Category Archives: Defined My Childhood

I’ve decided to go down memory lane & reflect on the things that defined my childhood.

Defined my childhood: console video games

Defined My Childhood: Super Mario Bros. (NES)

Okay, so it is no secret that this game was, & still is, amazing. The graphics (for the time!), colors, & soundtrack are perfection. The gameplay was fun; stressful, but fun. I was on Pinterest recently & saw this meme depicting Mario on the very edge after landing a jump:

That is something anyone who has ever played this game experienced, & that pin just reinforced it.

This game’s soundtrack still transports me to when I was younger & playing, regardless of the context. My palms still get balmy & my heart accelerates whenever the music that meant you were running out of time/health plays, even when I am not even playing the game! I had that ringtone on my iPhone for exactly one week before I just couldn’t stand it. I would freak out whenever I’d receive a call. I kept the music from Level 1 as one of my designated ringtones (assigned to my mom) on my iPhone, which is a happy audio trigger.

This musical trigger also affected me years later while playing Super Mario Galaxy! The music is not the only thing that transports me. Whenever I would play Super Mario Galaxy, I’d obsessively collect extra lives, only to be irate when I reloaded my saved game to be back down to 3 lives! Obviously, this harks back to the pre-save conditions of the original Super Mario Bros.

This is a game I remember my mom playing, as well. Watching someone play this game is almost as fun as playing it yourself.  Jumping along with the character was a normal sight.

I would often go back to this game & replay it, years after I first played it through. On my previous JB iPhone, I had this ROM & found myself playing this & Legend of Zelda all the time.  There is a huge retrogaming community & it is very active.  This is a testament to how influential these games were to those generations.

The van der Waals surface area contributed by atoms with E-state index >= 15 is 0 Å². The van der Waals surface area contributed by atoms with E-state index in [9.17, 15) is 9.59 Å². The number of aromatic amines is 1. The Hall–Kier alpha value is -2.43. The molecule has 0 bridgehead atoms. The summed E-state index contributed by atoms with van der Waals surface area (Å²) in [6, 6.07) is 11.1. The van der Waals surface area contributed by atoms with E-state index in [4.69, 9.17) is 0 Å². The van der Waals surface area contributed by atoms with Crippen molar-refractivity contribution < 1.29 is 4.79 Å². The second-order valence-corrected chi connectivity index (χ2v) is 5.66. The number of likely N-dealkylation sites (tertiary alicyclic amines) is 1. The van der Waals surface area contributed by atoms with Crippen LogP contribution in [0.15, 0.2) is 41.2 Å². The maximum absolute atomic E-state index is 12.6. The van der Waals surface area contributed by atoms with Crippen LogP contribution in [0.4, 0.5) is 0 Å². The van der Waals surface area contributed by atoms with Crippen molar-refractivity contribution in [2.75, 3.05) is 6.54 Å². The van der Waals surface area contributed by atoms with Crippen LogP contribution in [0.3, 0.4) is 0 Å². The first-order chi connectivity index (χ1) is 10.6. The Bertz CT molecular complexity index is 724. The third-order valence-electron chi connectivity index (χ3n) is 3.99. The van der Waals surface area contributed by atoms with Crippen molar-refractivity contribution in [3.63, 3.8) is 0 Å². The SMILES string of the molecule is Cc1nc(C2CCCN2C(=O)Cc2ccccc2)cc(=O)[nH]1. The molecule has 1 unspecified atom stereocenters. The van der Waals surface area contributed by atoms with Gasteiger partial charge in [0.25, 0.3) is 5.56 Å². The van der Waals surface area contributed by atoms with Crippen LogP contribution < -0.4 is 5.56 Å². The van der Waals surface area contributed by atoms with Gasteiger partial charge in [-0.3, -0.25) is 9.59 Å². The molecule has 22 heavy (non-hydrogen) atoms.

What are your Super Mario Bros. memories?

Check out other posts in this series!

Defined my childhood: console video games

Defined My Childhood: Nintendo Entertainment System (NES)

I was born in the early ‘80s, so the Nintendo Entertainment System (NES) was a HUGE deal. It permeated American culture. There were toll numbers to call for gaming tips, which of course died off after emergence of the internet. There was the famous NES specific troubleshooting technique if your cartridge wouldn’t load: blow on the cartridge opening, insert into NES & push down, then slightly slide cartridge to the left & then right, finally turn on NES. Nintendo Entertainment System NEW controller drawingOf course, there were other tricks of the trade, such as control combinations during the loading screen. I have many memories of playing for hours on end, mostly because we didn’t have the luxury of save points. But some of my fondest memories came from swarming around a small TV with friends as we played in multiplayer co-op or against each other, or even working together as a team by taking turns to beat a single player game.

This console, much more than the ATARI, really became a thing I had in common with other kids, creating a sense of instant community. It was right up there with the latest cartoon episodes as far as go-to conversation starters. Be it in the spirit of sharing the latest cheat code or boasting that you had defeated a certain level boss, you were all of the sudden in a very intense conversation with someone who a second ago was probably a perfect stranger.nintendo heart

I LOVED my NES. I played it for hours for years, even after I got other console systems! I was lucky enough to have had a couple accessories: the NES Zapper (light gun) & the Power Pad. I discovered I am a sharp-shooter with the Zapper, as I am sure many of my generation also learned. However, the Power Pad was the precursor to the foot pad controller of games such as Dance Dance Revolution & then onto Kinect for the Xbox 360 & the Wii’s Balance Board. I’ll go into more detail regarding the game that my brother & I played obsessively using this Power Pad in a later post. The fact is that my brother, who does not like video games, loved playing with this controller is a testament to how it reached new players. It helped bring kids who would not normally want to play, into the fold. This controller didn’t convert my brother, but he still lights up whenever I remind him of the game we used to play with it. (Spoilers.)

My NES allowed me to enter new worlds & become immersed in each’s story & history. It etched sights & sounds into my being. It helped me live epic tales of heroism, while honing my eye-hand coordination & learning to cope with my dyslexia through thousands of hours of practice.  I am indebted to my mom for buying me this machine, especially since we were on a tight budget.